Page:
August 11, 2017, ©. Leeham Co: In this Corner, we will design the hybrid propulsion system for our 50-seat regional turboprop. We could see in previous Corners that we can’t use batteries as a backup for our gas turbine core and main generator.
The battery gets too heavy as the specific power weight of a battery is simply too low. We will now design a hybrid power chain with a different redundancy concept.
We will use the ATR42 data to deduce the power requirements for our regional turboprop. It might be that a new design could reach improved values by designing a higher aspect ratio wing for example.
But it’s wise to use an established design to do the first sizing. It has passed certification and can serve as our base case for our hybrid propulsion chain. Once through this example we can discuss how the different performance values could be improved with a more aggressive design approach.
Through the specifications for the ATR42-600 (Figure 2), we can deduce the power we need for take-off, single engine take-off and maximum continuous cruise.
The take-off and maximum continuous cruise is 2,160shp or 1,600kW. For One Engine Inoperative (OEI), it’s 2,400shp or 1,800kW. For normal cruise, the power will be 2,000shp or 1,500kW per engine, giving 4,000shp or 3.000kW total for our aircraft.
Before we start sizing the hybrid chain, we need to design a viable redundancy concept. To get propulsion redundancy, we need to go a different route than for the regional jet. A battery as a redundant power source gives to little energy per mass unit, as we saw in Part 5.
One-way would be to double all components in the hybrid chain (Figure 3). This is not to smart. We decrease the propulsion efficiency by 6% (see Part 3) and increase the installed weight.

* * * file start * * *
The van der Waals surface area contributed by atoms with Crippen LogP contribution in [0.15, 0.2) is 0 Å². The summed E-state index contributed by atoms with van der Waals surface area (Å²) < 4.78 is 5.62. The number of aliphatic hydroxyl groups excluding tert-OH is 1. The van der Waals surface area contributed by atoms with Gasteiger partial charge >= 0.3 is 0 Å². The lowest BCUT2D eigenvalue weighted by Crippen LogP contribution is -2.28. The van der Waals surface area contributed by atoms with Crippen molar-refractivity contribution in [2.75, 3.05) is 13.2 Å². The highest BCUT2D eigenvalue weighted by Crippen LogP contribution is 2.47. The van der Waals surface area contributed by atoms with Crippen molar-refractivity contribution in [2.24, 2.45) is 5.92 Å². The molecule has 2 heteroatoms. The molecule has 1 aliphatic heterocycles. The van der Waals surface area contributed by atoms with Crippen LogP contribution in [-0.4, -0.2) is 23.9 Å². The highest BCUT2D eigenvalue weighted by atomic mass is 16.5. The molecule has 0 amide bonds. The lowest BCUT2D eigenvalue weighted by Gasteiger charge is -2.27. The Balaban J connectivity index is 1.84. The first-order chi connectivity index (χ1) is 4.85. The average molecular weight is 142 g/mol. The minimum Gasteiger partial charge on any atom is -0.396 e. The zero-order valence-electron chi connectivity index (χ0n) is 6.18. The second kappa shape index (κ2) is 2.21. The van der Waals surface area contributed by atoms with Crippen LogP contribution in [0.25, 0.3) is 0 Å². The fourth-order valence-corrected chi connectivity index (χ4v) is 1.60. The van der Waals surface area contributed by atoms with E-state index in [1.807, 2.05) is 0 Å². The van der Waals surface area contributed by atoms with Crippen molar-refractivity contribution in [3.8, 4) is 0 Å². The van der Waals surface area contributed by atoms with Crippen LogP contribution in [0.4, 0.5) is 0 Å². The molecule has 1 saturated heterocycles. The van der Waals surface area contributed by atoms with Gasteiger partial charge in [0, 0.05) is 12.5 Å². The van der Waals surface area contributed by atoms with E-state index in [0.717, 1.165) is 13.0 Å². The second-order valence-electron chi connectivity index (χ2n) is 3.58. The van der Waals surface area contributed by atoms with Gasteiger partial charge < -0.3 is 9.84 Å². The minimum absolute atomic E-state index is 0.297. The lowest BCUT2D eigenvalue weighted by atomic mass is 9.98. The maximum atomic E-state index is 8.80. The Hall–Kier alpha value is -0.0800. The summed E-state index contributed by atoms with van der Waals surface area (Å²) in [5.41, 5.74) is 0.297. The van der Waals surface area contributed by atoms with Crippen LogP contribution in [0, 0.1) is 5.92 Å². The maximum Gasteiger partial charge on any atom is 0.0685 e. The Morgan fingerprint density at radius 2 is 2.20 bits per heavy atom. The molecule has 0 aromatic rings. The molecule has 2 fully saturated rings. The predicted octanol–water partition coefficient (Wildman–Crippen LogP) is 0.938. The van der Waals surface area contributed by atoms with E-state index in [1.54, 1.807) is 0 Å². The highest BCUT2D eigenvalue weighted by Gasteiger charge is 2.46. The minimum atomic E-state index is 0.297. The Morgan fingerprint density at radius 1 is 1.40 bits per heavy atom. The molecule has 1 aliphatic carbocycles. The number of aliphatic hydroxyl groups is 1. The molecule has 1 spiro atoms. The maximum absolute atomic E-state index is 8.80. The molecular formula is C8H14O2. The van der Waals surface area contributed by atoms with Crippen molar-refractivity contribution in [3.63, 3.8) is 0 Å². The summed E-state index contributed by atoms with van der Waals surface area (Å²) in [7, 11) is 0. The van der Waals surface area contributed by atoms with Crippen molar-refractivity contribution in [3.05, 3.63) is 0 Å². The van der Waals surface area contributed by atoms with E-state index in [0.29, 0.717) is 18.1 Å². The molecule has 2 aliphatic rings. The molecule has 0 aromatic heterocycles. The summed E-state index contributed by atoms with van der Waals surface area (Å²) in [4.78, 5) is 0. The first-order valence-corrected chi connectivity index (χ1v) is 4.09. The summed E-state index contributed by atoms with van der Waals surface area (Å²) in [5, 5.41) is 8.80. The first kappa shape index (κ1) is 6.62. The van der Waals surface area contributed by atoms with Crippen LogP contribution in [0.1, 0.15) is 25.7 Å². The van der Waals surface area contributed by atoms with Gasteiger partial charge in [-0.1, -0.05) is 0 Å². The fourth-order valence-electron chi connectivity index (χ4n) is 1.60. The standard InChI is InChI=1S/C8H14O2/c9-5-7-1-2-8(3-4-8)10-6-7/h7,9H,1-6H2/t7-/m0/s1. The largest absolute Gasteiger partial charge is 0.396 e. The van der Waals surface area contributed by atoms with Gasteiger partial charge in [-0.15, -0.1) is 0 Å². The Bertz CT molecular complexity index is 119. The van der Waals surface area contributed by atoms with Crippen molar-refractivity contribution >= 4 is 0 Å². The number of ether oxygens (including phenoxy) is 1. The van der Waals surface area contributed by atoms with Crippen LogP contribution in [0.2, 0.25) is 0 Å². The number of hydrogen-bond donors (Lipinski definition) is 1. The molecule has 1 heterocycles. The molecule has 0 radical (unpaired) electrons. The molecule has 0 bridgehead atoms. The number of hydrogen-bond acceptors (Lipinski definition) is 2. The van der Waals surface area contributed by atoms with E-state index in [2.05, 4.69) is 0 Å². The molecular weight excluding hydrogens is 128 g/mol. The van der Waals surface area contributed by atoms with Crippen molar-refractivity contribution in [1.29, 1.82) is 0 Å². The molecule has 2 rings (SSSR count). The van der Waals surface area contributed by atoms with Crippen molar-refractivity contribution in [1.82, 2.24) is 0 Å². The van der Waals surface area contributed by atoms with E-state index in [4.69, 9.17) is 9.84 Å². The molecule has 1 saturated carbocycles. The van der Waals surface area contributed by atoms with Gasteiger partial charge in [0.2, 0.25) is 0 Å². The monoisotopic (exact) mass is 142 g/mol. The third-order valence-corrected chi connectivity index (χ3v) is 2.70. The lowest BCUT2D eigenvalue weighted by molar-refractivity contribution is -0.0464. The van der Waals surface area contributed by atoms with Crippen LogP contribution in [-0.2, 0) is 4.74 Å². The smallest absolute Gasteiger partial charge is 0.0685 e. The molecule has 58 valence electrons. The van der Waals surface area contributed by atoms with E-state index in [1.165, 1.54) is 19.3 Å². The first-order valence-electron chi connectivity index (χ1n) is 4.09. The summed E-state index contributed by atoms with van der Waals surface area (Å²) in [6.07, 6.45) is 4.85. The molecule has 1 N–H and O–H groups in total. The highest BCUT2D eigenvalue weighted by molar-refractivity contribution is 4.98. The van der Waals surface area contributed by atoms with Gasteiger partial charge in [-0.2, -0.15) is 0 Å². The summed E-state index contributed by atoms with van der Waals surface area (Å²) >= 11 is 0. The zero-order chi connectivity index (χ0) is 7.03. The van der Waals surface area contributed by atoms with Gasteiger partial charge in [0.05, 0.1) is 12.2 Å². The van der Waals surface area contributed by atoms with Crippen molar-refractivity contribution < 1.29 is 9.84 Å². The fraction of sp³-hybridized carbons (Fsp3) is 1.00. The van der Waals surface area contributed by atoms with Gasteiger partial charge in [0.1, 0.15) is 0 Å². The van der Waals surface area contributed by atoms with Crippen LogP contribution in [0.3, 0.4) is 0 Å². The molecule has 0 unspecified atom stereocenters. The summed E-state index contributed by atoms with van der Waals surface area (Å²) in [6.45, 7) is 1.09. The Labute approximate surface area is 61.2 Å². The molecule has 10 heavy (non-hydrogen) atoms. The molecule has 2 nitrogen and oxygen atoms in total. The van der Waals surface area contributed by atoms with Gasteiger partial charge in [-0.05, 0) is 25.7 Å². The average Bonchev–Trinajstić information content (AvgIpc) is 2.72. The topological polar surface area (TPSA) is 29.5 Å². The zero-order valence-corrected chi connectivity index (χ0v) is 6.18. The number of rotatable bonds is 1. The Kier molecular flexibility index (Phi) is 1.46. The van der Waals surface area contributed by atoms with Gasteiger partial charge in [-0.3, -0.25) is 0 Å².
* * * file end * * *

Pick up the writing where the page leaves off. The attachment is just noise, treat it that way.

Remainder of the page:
Our plan with one larger core driving the chain for normal use is to increase the dimensions of the core and by it, its efficiency (Part 3). The aircraft then needs an additional, redundant, power source, to not have a single point of failure in the propulsion chain.
At the same time, we need a power source on the ground for cooling/heating the aircraft, for producing electricity and to start the core gas turbine with. The normal source for ground power is an APU (Auxiliary Power Unit).
An APU is a small gas turbine, Figure 4. It’s designed to be small, light and reliable.
The sacrifice to get there is the fuel efficiency. Because of a low-pressure ratio (at or below 10) the thermal efficiency for APUs is not great. But this is not a problem; they run during ground stops and as a redundant power and air source during take-off or landing.
By choosing a large APU, the one for the Airbus A350 for example (HGT1700, figure 4), we get an APU that can function as our backup power source for our core turbine.
The HGT1700 delivers 1,300kW shaft power at a mass of 335kg. We then get 1274kW electrical power through our superconducting generator (98% efficiency). To get to our OEI 1,800kW propeller power through the electrical motor, we need to inject 1,826kW (we have a 98% efficient motor).
The missing 552kW we draw from our battery during the five minute OEI take-off time. Once on the downwind, the 1274 kW electrical power from the APU is enough for cruise and landing.
The battery now weighs 155kg instead of 5.8 tonnes. We use the superior power specific weight of fossil fuel to form the backbone of our redundancy concept while still utilizing a battery for the peak power part of the cycle.
In the net Corner, we will size the whole chain for weight and discuss some finer points about the use of the battery.